I’m often asked for business book recommendations. While I love many of the more traditional business books, I’ve actually found reading other genres to be more helpful than your typical Difficult Conversations, 7 Habits of Effective People, or even Shoe Dog, the newest worthy member of the canon.
Below is a brief list of books that have helped me along the way and hopefully will help you too.
On Bullshit: Harry Frankfurt
This is one of my favorite books of all time. It’s actually just a paper published as a tiny book that can be read in an hour. But don’t be fooled into thinking this isn’t a serious read by the glib name or short length. Princeton philosophy professor Frankfort tries in earnest to define what precisely bullshit is and to explain why it’s so dangerous. He argues that bullshitting is much worse than lying, because at least a liar’s statements have regard for the truth (even if they are the opposite of it), whereas the bullshitter has no regard for the truth whatsoever.
Fooled by Randomness: Nassim Taleb
A seminal read for anyone who takes risk for a living or is considering doing so. This book has provided me with a way to look at data and information in a clearheaded way, and called attention to the traps we humans are inherently prone to fall into. But most importantly it helps make sense of and potentially harness the most underappreciated force in business: luck.
But What if We’re Wrong?: Chuck Klosterman
I’m deeply wary of what I don’t know. In this book, Klosterman looks at the present as if it were history. In doing so he shows us the inherent cognitive dissonance of holding the views of the present as fact while being able to see clearly that we’ve been wrong about just nearly everything we’ve ever thought. This book is a good reminder of our fallibility and is an entertaining read too.
The Black Swan: Nassim Taleb
The only author to make my list twice, in the follow up to Fooled by Randomness, Taleb helps us understand a particular kind of risk - the black swan event. A black swan is an event, positive or negative, that is deemed improbable yet causes massive consequences. Black swan events are characterized by their magnitude and inherent unpredictability and it’s in everyone’s interest to be prepared for events that we know will happen but that we fundamentally cannot predict, like market crashes or extreme weather events. We don’t know when they’ll happen, but we can be certain of their inevitability.
Complexity: M. Mitchell Waldrop
Complexity is an emerging interdisciplinary science helping us to understand everything from physics, to how birds fly in formation, to the moment life arose. Written along the narrative of creating the Santa Fe Institute, Complexity is an immensely readable, yet fairly technical, tour through some of the most exciting ideas of the late 20th century that can be applied to any complex system like your business or market.
The Hard Thing About Hard Things: Ben Horowitz
Horowitz has a knack for telling it like it is. As he explains, the hard thing about hard things is simply that they are hard. There are no easy answers, but you still have to make decisions under conditions of extreme uncertainty. This autobiographical work provides insight into how one ought to manage the truly difficult three-dimensional chess of building a company.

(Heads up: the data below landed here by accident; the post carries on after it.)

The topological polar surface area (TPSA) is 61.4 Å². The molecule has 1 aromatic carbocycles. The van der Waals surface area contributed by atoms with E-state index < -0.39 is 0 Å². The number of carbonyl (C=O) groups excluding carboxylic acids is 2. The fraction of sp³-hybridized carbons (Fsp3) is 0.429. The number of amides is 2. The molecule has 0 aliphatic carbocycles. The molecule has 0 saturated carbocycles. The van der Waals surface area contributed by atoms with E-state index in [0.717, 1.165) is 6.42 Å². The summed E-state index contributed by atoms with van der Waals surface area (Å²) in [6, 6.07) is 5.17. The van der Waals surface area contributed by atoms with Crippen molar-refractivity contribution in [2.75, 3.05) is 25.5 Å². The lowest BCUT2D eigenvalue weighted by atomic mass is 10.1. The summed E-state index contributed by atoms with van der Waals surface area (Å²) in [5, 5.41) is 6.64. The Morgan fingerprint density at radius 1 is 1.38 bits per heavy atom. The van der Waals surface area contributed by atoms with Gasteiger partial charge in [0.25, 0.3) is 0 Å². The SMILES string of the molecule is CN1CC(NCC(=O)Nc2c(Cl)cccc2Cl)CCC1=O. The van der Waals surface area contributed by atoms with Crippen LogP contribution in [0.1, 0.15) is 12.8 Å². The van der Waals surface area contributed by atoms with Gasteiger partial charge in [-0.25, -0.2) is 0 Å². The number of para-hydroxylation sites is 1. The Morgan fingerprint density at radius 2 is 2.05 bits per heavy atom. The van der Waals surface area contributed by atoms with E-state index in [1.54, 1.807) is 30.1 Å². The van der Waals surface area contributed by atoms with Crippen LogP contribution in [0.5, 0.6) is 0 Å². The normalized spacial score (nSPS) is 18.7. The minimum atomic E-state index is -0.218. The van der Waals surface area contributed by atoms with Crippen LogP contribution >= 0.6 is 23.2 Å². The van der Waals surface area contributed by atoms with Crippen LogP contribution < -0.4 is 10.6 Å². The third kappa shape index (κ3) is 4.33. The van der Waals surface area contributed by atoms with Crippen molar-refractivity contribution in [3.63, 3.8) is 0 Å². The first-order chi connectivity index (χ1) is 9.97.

Thinking, Fast and Slow: Daniel Kahneman
Although Michael Lewis has now thrust Kahneman and his longtime research partner and friend, Amos Tversky, into the popular consciousness, this is Kahneman’s own summary of their groundbreaking research into cognitive biases and the relationship between what he refers to as the two systems of the brain. One is for thinking fast - e.g. the automatic response to recognizing threats (like a menacing predator) so as not to get removed from the gene pool. The other is for thinking slow - e.g. completing your calculus homework. The interplay of these two systems operating in environments very different from the ones our brains evolved in creates all sorts of opportunities for cognitive biases to produce suboptimal decisions. By understanding these two systems and our own biases, you can avoid certain pitfalls and ultimately make much better decisions.
Nudge: Richard Thaler and Cass Sunstein
This book is the result of a collaboration between behavior economist, Thaler, and law professor, Cass Sunstein. It’s an extended policy argument for libertarian paternalism - the idea that choice architecture itself can have profound effects on policy-oriented objectives. From the placement of healthier foods in cafeteria lines to encouraging 401K participation on a national level, the book provides insights about how we create environments that optimize outcomes in any realm.
Predictable Revenue: Aaron Ross
Unfortunately business schools don’t teach what is arguably the single most important skill in business: sales. If you sell anything, read this book. Full of practical advice to improve and smooth revenue while building world class, scalable sales ops and keeping your team aligned and motivated, this book is an absolute must read.
Let My People Go Surfing: The Education of a Reluctant Businessman: Yvon Chouinard:
My admiration for the company Chouinard has built runs deep, as does my collection of their products and apparel. I believe the company’s firm grasp on its core values is the reason for Patagonia’s continued success. In this awesome read with photos that make it coffee table worthy, we get a glimpse into the ‘why’ behind a company, founded by a bunch of climbing bums, that has been at the forefront of company culture for nearly half a century. If you are trying to build a company from a deep sense or purpose there is much you can learn from Chouinard’s own story.
Look out for more recommendations from the team coming soon!